Tuesday, January 11, 2011

Speed; 3D; 4G; TV everywhere - oh, and robots too

Collage of robot consumer products shown at CES 2011


Robotics Trends, a division of EH Publishing, an events, e-media and technology publishing company covering the electronics, construction and robotics industries, sponsored what CES called a "Robotics Tech Zone" focused on robotic consumer products. Unfortunately, there were just a few.  Nevertheless, there were some interesting things to see in the Tech Zone and more to see on the greater show floor at iRobot, Parrot AR.Drone, Audi and Ford:
iRobot's AVA
modular telepresence robot
  • iRobot showed their new upgraded line of robot vacuum and floor cleaners but also introduced an iPad-controlled mobile robot with a Kinect-type device as a communications controller. Additionally, iRobot is proposing that an app store be established for the robot (named AVA) so that customers can mix and match apps and add-on devices to customize the robot for their purposes.  Read more (and watch a video about AVA) here.
  • The little WheeMe device by DreamBots, unavailable until Q4, gave a relaxing tickle as it crawled up, down and around a model's back, but definitely wasn't a viable massager.
  • Startup Orbotix displayed their baseball-sized Bluetooth Sphero which can be controlled by iOS or Android apps on your smart device. The apps determine the use of the ball in games, augmented reality or realtime.
  • Murata Manufacturing displayed their gyro-sensor'd Murata Girl unicyclist and Murata Boy bicyclist. Both are not ready for production and are concept pieces.
  • Cyberdyne demonstrated an abbreviated version of their HAL robot suit which assists in rehabilitation support and physical training, heavy labor support in factories and rescue support at disasters. 
  • Anybots was displaying their QB telepresence robot which will sell at $15,000 mid-2011.
  • The new Pleo RB (reborn) by Innvo Labs,  was as cute and functionally fascinating as the previous iteration of the lovable dinosaur.  But the real story here is Jetta Manufacturing who rescued Pleo by launching Innvo Labs and reinvigorating the line with the new Pleo RB.  Jetta was the manufacturer and packager of two US robotic products produced in China: Pleo and Autom.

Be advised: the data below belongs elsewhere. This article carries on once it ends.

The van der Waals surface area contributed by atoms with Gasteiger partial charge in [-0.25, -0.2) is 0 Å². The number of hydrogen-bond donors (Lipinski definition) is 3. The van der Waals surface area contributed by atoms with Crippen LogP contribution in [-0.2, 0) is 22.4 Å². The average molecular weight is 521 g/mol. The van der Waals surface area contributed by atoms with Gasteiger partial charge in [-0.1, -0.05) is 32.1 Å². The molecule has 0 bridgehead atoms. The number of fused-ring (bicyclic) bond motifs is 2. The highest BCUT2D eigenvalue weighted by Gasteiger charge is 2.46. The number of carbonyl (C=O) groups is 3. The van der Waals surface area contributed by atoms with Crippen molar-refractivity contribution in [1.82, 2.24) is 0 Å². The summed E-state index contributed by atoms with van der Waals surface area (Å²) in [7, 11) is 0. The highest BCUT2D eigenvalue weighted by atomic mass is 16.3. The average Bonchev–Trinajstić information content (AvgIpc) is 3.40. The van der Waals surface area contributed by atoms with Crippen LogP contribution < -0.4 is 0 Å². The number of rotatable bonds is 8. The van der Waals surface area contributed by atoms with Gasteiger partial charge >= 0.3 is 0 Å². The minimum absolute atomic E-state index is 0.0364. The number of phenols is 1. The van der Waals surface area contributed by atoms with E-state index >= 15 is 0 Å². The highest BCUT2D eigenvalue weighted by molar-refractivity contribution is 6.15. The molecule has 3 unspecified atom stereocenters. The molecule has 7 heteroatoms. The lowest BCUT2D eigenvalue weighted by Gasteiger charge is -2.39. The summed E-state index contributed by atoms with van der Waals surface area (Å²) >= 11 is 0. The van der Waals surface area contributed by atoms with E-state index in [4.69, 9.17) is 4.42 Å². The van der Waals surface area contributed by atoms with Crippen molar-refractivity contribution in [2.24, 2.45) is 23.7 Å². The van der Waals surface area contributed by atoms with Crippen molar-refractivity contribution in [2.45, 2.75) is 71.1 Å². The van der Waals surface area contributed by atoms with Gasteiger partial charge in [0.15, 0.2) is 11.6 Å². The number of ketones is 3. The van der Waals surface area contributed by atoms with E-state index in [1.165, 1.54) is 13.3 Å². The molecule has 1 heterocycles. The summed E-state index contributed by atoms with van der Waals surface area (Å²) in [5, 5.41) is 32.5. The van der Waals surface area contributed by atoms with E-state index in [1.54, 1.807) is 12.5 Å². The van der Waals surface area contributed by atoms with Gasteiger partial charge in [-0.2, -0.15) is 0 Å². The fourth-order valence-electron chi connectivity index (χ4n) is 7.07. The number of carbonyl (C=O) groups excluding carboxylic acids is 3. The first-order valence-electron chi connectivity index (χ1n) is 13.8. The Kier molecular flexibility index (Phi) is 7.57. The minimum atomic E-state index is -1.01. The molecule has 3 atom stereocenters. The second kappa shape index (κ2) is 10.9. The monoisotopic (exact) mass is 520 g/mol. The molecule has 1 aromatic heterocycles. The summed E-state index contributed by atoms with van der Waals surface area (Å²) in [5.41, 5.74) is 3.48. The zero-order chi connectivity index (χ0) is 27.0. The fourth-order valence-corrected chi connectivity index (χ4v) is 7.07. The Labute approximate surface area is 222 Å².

• Intuitive Automata's Autom, a personal diet mentor that interacts with you and tracks your dieting progress. Autom is manufactured in China by Jetta for an American company.
  • The furry Paro robot was there cooing.
  • VGo Communications' stylish VGo telepresence robot was roving the walkways around the HighTech Education booth.
  • French car component manufacturer Parrot was again showing last year's hit at CES, their AR.Drone augmented reality quadcopter visually controlled through an iPhone, iPad or iTouch.
  • LG Electronics' RoboKing floor vacuum was glitzy and did a good job of cleaning up and was accompanied by a group of smart home appliances (washer, dryer, refrigerator and oven) .
  • Neato Robotics' SV-11, another robot vacuum already on the market, was also on display.
  • Ilshim Global was showing their new Windoro window-washing robot, a pre-production product developed by Korean PIRO (Pohang Institute of Intelligent Robotics)
  • Tim Hornyak, who wrote "Loving the Machine" and now works for CNET, took a great picture of General Motors' EN-v concept car which incorporates Segway-like balancing technology, can autonomously drive in groups at highway speeds and is meant to be marketed in ultra-crowded cities sometime in the future. 
  • Pictures for most of the above can be seen at CNET.
In addition to consumer products, Carnegie Mellon University and Frauhofer, Europe's largest application-oriented research institution, shared a booth to show various concept products like the one from a young grad student at CMU: a soft, inflatable arm that can safely manipulate objects in order to assist with personal care tasks for people with serious disabilities. Another CMU item was a modular snake robot that can climb trees.

Embedded systems added to standard appliances were displayed at the Whirlpool and LG booths and alluded to at a few others - from robotic baristas to refrigerator doors.

Nothing was as truly robotic as the car companies which were showing their new in-car navigation/entertainment/communication systems and plans for the immediate future.  A big job what with the changing array of tablets and smartphones being added to the mix.  Audi and Ford had enormous presentations including concept cars.  Adaptive cruise control, park-o-matic, lane awareness, driver alertness - from sensors to processing to autonomous action and/or interaction with the driver.  Fascinating stuff.

Ford CEO Alan Mulally described it best when he said:
Ford adds value to all the gadgetry when it consolidates them into intuitive, safe (eyes-on-the-road) and up-to-date in-car navigation, entertainment and communication systems that don't interfere with all the other technology in the car and enhance the driving experience for the user.
Watch the keynote addresses by Ford's CEO Alan Mulally and Rupert Stadler, Chairman of Audi at CES last week.  Both are worth your time and both really give you  the feel of this years innovation - and complexity - at CES 2011.